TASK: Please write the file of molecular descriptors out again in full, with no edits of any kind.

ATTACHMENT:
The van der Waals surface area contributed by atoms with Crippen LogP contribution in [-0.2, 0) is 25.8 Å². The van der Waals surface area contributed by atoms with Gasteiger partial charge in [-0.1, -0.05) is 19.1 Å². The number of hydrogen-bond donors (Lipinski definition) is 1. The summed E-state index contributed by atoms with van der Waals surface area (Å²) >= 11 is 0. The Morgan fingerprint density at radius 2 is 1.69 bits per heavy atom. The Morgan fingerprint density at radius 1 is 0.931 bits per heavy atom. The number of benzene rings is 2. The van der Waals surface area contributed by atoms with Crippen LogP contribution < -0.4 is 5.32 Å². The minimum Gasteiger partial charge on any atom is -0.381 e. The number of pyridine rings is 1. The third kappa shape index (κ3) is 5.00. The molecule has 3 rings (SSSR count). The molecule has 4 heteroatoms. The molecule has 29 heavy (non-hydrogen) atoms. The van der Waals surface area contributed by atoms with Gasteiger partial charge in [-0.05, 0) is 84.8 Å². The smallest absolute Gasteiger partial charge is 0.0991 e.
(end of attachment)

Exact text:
The van der Waals surface area contributed by atoms with Crippen LogP contribution in [-0.2, 0) is 25.8 Å². The van der Waals surface area contributed by atoms with Gasteiger partial charge in [-0.1, -0.05) is 19.1 Å². The number of hydrogen-bond donors (Lipinski definition) is 1. The summed E-state index contributed by atoms with van der Waals surface area (Å²) >= 11 is 0. The Morgan fingerprint density at radius 2 is 1.69 bits per heavy atom. The Morgan fingerprint density at radius 1 is 0.931 bits per heavy atom. The number of benzene rings is 2. The van der Waals surface area contributed by atoms with Crippen LogP contribution < -0.4 is 5.32 Å². The minimum Gasteiger partial charge on any atom is -0.381 e. The number of pyridine rings is 1. The third kappa shape index (κ3) is 5.00. The molecule has 3 rings (SSSR count). The molecule has 4 heteroatoms. The molecule has 29 heavy (non-hydrogen) atoms. The van der Waals surface area contributed by atoms with Gasteiger partial charge in [-0.05, 0) is 84.8 Å². The smallest absolute Gasteiger partial charge is 0.0991 e.